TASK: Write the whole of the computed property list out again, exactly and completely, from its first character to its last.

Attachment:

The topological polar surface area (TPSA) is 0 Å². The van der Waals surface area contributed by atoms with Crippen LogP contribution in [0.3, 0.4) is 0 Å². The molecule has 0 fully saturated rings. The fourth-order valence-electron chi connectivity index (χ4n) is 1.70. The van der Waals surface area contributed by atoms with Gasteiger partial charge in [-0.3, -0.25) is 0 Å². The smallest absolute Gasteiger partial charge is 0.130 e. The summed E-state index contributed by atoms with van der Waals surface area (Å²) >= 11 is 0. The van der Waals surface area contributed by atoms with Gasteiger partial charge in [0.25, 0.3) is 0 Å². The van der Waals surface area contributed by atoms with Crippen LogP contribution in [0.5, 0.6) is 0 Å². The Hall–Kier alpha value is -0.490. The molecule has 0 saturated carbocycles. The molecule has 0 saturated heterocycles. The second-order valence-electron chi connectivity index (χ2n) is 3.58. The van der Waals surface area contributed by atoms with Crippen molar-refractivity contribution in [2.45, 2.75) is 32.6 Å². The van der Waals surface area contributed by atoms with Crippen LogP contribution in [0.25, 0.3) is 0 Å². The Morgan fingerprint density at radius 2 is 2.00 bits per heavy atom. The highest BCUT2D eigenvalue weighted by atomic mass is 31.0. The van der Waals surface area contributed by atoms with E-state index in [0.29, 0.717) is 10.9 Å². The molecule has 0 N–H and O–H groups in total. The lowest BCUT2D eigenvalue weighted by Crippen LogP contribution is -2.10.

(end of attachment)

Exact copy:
The topological polar surface area (TPSA) is 0 Å². The van der Waals surface area contributed by atoms with Crippen LogP contribution in [0.3, 0.4) is 0 Å². The molecule has 0 fully saturated rings. The fourth-order valence-electron chi connectivity index (χ4n) is 1.70. The van der Waals surface area contributed by atoms with Gasteiger partial charge in [-0.3, -0.25) is 0 Å². The smallest absolute Gasteiger partial charge is 0.130 e. The summed E-state index contributed by atoms with van der Waals surface area (Å²) >= 11 is 0. The van der Waals surface area contributed by atoms with Gasteiger partial charge in [0.25, 0.3) is 0 Å². The van der Waals surface area contributed by atoms with Crippen LogP contribution in [0.5, 0.6) is 0 Å². The Hall–Kier alpha value is -0.490. The molecule has 0 saturated carbocycles. The molecule has 0 saturated heterocycles. The second-order valence-electron chi connectivity index (χ2n) is 3.58. The van der Waals surface area contributed by atoms with Crippen molar-refractivity contribution in [2.45, 2.75) is 32.6 Å². The van der Waals surface area contributed by atoms with Crippen LogP contribution in [0.25, 0.3) is 0 Å². The Morgan fingerprint density at radius 2 is 2.00 bits per heavy atom. The highest BCUT2D eigenvalue weighted by atomic mass is 31.0. The van der Waals surface area contributed by atoms with E-state index in [0.29, 0.717) is 10.9 Å². The molecule has 0 N–H and O–H groups in total. The lowest BCUT2D eigenvalue weighted by Crippen LogP contribution is -2.10.